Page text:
Someone suggested to me yesterday that my opinion (here) of the winning image in this year's Wildlife Photographer of the Year competition might have been a little harsh. A tad unfair?
I stand by it though.
I think that if camera trap images are to be allowed in WPOTY, then put them all in their own category. You could call it the errr.... "camera trap category" if you like (you can have that for free).
But I don't think the grand winner of the most prestigious wildlife photography competition in the world should be picked from the "camera trap" category.
So then. A few (more) explanatory notes for you, which might explain my itchiness at awarding this particular image (good though it is) the grand title...
I see in the accompanying blurb to the image, the photographer allegedly scoured the Siberian forests for ten months, in a bid to find the best place to leave his camera trap (note the singular nouns here... place and camera trap, not places nor traps).
Then look at the photo below, of Serge, the photographer, setting up his camera traps. (Plural).
There are 6 camera traps in this photo. And these are the ones that we can see. There may be more.
"He (the photographer, Serge) knew his chances of photographing one (a tiger) were slim..."
I'd suggest his chances were actually pretty high, considering he had multiple camera traps to work with, in a national park (admittedly a HUGE national park) that is well researched and documented (in terms of Amur tiger and leopard movements - the rangers KNOW how many cats are in the park and where they are often likely to be - in fact I'm sure (I can't (re)find the link right now) that the tigress he photographed is named and numbered. The rangers know them).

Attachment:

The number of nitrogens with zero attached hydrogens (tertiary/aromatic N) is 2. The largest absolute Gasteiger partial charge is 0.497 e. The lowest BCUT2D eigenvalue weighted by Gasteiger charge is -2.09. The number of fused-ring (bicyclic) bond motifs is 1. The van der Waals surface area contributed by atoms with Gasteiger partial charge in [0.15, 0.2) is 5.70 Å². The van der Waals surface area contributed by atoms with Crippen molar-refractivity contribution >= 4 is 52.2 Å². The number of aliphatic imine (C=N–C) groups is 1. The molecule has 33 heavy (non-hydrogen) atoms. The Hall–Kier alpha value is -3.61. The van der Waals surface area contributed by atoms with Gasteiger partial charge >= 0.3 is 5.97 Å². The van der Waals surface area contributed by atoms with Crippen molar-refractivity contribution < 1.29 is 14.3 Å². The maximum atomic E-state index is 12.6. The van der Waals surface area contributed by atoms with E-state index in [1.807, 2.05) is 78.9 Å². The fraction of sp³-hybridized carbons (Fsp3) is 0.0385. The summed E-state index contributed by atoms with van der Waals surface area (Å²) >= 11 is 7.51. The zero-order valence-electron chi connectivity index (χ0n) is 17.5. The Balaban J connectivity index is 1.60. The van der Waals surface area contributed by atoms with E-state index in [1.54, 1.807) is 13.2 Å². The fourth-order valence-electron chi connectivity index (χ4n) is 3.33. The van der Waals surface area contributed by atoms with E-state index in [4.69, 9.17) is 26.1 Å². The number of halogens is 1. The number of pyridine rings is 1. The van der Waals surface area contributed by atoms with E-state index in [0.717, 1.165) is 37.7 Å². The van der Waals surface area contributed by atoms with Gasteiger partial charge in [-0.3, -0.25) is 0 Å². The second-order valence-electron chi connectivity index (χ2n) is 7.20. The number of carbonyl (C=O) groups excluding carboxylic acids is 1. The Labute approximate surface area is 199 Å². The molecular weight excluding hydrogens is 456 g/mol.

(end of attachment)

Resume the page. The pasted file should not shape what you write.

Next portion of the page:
Each camera trap set up (that's EACH ONE) would cost the average punter c.£3500 here in the UK.
Serge has six in the shot above.
So that's £21,000 of kit right there in that photo above, laydeez and gennelmen. (Although admittedly for 6 cameras, that's pretty cheap these days!).
Which he will leave in 6 places (I'm giving him the benefit of the doubt here and limiting his arsenal to 6 cameras although he may have more) to try and get the money shot that he wants. And if he failed at those six places, then he'd try another 6. Etc etc etc. He'd have the rangers' experience to draw from, to find places to leave his cameras. As well as his own, of course. But remember, the rangers have numbered these cats. They know them.
And then, after all that... he'd be reliant on the light being just right (unless he uses expensive wireless flashes too) to get the photo(s) he wanted as the big cat took its own photo when it broke one of the infra red trigger beams.
I think the photo is perfectly fine.
Another commentator suggested the power behind the image was in the fact that it made the onlooker desperate to save the world's wildernesses and the wonderful wildlife in those places.
MOST wildlife photos make me think that!
But to have it win and perhaps to suggest it took REAL skill and fieldcraft and god-like patience and then finally, swiftness of technical finger out in the field, with just one millisecond-long chance to get it right (like many wildlife encounters with camera)?
Not for me, I'm afraid.
Enough of the negativity. I know I'm barking up the wrong tree (pardon the pun) with trying to tell the UK public that a photo of a furry tiger hugging a tree isn't "all that".
You love it and that's fine of course.
I don't. That's fine too.
I'll toddle off now and promise you that the next blog post I pen will come around the time the clocks go back - when we all feel a bit down - and will consist of a fair few summery photographs that I took with my wife and boys this summer (often during lockdown).
Maybe that will balance this moany post out and lift our spirits somewhat. I think we may need it this winter...